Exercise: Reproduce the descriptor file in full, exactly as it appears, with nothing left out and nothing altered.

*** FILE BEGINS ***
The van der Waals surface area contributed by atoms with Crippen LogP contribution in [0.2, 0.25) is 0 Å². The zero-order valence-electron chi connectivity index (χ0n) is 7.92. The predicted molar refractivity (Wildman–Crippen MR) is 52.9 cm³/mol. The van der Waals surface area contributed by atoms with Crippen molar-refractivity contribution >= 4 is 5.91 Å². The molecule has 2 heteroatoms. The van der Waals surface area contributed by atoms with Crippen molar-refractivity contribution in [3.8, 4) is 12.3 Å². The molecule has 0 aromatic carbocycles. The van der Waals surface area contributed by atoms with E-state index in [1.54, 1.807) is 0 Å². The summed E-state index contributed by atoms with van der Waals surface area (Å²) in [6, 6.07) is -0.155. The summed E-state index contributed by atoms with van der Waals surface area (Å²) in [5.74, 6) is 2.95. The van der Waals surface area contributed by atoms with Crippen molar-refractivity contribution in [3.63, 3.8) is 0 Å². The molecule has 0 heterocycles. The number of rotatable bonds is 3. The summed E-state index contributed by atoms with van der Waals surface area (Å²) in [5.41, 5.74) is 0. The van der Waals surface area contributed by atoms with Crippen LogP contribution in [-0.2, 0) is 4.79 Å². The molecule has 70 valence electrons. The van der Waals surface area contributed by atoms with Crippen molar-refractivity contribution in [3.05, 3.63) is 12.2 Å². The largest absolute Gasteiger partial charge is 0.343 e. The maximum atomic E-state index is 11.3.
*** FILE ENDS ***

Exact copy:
The van der Waals surface area contributed by atoms with Crippen LogP contribution in [0.2, 0.25) is 0 Å². The zero-order valence-electron chi connectivity index (χ0n) is 7.92. The predicted molar refractivity (Wildman–Crippen MR) is 52.9 cm³/mol. The van der Waals surface area contributed by atoms with Crippen molar-refractivity contribution >= 4 is 5.91 Å². The molecule has 2 heteroatoms. The van der Waals surface area contributed by atoms with Crippen molar-refractivity contribution in [3.8, 4) is 12.3 Å². The molecule has 0 aromatic carbocycles. The van der Waals surface area contributed by atoms with E-state index in [1.54, 1.807) is 0 Å². The summed E-state index contributed by atoms with van der Waals surface area (Å²) in [6, 6.07) is -0.155. The summed E-state index contributed by atoms with van der Waals surface area (Å²) in [5.74, 6) is 2.95. The van der Waals surface area contributed by atoms with Crippen molar-refractivity contribution in [3.63, 3.8) is 0 Å². The molecule has 0 heterocycles. The number of rotatable bonds is 3. The summed E-state index contributed by atoms with van der Waals surface area (Å²) in [5.41, 5.74) is 0. The van der Waals surface area contributed by atoms with Crippen LogP contribution in [-0.2, 0) is 4.79 Å². The molecule has 70 valence electrons. The van der Waals surface area contributed by atoms with Crippen molar-refractivity contribution in [3.05, 3.63) is 12.2 Å². The largest absolute Gasteiger partial charge is 0.343 e. The maximum atomic E-state index is 11.3.